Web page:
Maui Electric Company has informed the Public Utilities Commission (PUC) of its intent to move forward with the ownership and operation of four electric vehicle (EV) fast-charging sites of the existing EVohana network on Maui, which during a transition period has been temporarily owned and operated by Maui Economic Development Board, Inc. (MEDB).
Covering the Central, South, West and Upcountry Maui areas, the sites are located at the Queen Kaʻahumanu Center, Pi‘ilani Village Shopping Center, Lahaina Aquatic Center and Pukalani Terrace.
“MEDB as a non-profit organization took on temporary ownership and operation of the EV charging infrastructure in an effort to keep the network in place. We appreciate Maui Electric for stepping up to ensure our island continues to have access to reliable public fast-charging options for EV drivers,” said Leslie Wilkins, MEDB president and chief executive officer. “Without Maui Electric taking on some of these sites, the entire EVohana charging network would have been retired earlier this year.”
Maui Electric plans to install new charging equipment at the four sites allowing more EV types to charge. EV drivers will also be able to “pay-as-you-go” with multiple ways to initiate charging sessions, from smartphone apps to credit cards.
Pending approval by the PUC and site landowners, the sites will offer lower charging rates incentivizing EV drivers to plug in during the day when solar energy is abundant.
The proposed EV-MAUI charging rate is 0.28 cents per kilowatt-hour between 9 a.m. and 5 p.m.; 0.40 cents per kWh between 5 p.m. and 10 p.m.; and 0.38 cents per kWh between 10 p.m. and 9 a.m.
The EVohana network is currently a member-only program serving about 320 EV drivers at eight existing sites on the island. To date, there are about 1,000 total EVs registered on Maui.
The EVohana charging sites were initially established as part of the JUMPSmartMaui demonstration project, a cooperative venture between Japan, the State of Hawai‘i, County of Maui, MEDB, Hitachi and Maui Electric. The pilot project operated from 2011 to 2017 to exhibit smart grid technologies that could enable the efficient use of renewable energy on an island grid.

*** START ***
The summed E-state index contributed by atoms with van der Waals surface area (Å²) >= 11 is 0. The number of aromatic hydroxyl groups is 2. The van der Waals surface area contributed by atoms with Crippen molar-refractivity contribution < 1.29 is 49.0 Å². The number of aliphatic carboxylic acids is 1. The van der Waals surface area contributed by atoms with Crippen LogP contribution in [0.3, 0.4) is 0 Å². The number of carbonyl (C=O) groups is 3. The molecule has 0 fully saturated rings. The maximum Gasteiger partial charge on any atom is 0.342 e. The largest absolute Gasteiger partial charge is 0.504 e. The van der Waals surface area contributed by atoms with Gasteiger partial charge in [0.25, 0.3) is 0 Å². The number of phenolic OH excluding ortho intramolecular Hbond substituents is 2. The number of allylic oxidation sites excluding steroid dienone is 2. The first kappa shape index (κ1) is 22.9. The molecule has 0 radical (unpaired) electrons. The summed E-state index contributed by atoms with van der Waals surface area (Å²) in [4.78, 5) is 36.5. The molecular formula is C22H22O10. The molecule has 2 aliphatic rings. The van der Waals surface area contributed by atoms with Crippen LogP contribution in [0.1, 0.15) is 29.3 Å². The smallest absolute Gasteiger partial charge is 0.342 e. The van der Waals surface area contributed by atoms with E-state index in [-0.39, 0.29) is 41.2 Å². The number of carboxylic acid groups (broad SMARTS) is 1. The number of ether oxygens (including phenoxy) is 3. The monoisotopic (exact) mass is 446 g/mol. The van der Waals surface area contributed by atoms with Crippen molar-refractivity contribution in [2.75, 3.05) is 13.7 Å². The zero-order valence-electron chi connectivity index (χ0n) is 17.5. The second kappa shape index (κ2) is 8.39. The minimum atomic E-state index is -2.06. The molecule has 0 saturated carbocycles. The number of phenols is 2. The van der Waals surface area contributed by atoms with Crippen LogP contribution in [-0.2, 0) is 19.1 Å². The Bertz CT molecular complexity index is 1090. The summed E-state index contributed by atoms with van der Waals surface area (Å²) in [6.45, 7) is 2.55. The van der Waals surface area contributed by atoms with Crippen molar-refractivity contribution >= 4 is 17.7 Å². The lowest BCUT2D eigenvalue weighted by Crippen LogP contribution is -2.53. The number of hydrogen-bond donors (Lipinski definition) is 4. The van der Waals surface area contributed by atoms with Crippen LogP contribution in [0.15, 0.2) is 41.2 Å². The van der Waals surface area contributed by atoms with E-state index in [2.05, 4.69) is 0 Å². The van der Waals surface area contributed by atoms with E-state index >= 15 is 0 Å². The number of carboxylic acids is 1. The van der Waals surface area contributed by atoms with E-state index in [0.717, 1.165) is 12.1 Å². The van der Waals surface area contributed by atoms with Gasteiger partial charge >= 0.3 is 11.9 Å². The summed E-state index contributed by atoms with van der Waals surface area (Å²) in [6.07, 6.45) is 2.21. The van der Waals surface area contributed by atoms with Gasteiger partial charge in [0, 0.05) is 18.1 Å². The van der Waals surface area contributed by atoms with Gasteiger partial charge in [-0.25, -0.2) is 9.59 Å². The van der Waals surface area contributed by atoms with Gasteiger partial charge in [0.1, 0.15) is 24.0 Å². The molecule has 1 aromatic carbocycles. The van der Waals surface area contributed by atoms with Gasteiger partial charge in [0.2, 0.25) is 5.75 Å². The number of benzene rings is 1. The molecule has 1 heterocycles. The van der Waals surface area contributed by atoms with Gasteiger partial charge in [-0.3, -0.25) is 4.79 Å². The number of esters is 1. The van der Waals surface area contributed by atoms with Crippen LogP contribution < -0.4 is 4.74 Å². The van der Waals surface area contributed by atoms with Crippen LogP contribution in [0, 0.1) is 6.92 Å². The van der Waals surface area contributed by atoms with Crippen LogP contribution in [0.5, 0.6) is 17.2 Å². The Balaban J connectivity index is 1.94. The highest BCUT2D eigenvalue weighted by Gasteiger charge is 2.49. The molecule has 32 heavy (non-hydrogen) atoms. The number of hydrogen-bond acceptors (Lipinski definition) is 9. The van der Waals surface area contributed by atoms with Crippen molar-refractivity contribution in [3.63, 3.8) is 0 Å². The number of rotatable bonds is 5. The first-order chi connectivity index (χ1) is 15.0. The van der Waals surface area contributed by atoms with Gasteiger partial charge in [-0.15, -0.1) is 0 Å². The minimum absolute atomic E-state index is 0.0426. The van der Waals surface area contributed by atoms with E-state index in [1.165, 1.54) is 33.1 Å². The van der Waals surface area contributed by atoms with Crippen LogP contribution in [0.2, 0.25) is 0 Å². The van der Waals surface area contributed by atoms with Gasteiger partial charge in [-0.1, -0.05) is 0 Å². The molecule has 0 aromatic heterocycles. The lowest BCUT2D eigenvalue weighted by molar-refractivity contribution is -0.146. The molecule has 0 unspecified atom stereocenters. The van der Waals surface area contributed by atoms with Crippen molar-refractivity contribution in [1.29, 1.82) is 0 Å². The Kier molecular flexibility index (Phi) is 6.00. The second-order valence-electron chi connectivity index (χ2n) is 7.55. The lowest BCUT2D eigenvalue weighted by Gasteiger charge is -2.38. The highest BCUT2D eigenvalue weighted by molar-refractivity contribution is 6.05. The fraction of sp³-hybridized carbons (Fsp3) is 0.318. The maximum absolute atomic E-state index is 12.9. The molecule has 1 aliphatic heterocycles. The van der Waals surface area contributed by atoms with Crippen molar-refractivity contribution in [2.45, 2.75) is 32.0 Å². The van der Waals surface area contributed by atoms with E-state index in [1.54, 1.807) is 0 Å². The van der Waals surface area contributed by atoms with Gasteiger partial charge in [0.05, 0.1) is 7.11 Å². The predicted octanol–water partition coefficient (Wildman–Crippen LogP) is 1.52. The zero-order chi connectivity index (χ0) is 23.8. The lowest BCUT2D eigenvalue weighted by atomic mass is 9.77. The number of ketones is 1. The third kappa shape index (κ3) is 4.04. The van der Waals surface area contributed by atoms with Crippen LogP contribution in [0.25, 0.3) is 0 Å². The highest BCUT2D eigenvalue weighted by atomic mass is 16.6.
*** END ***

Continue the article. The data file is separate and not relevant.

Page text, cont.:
At the conclusion of the JUMPSmartMaui project, ownership of the charging assets was transferred to MEDB until a permanent owner and operator of the sites could be confirmed. MEDB partnered with Hitachi to create a new, temporary program called EVohana, with Hitachi ending its participation on March 31, 2019.
“As we work to add more clean energy to power our islands, EVs can play an important role in further reducing our dependency on fossil fuel and protecting our environment,” said Sharon Suzuki, president of Maui Electric. “We’re pleased to add our support by taking on the four sites with lower charging rates that encourage plugging in when we typically have a lot of solar energy on the electrical system.”
Last year, a consortium of community and advocacy groups agreed that having Maui Electric sustain the EVohana charging network would be most beneficial to current and future EV users and play an important role in integrating more renewable energy on Maui. As part of this updated plan, Maui Electric worked with MEDB, the County of Maui, and Ulupono Initiative on a transition to expedite the transfer of ownership and operation of the selected EVohana sites.
The four sites were selected based on feedback collected from EVohana members and the community, historic and forecasted usage, the cost to upgrade the aging charging infrastructure, and the annual operating and maintenance expenses.
In October, Maui Electric, along with Hawaiian Electric and Hawai‘i Electric Light, will be proposing a comprehensive electrification of transportation workplan that further details the companies’ expanded role in the deployment of EV charging infrastructure for Maui County, O‘ahu and Hawai‘i Island.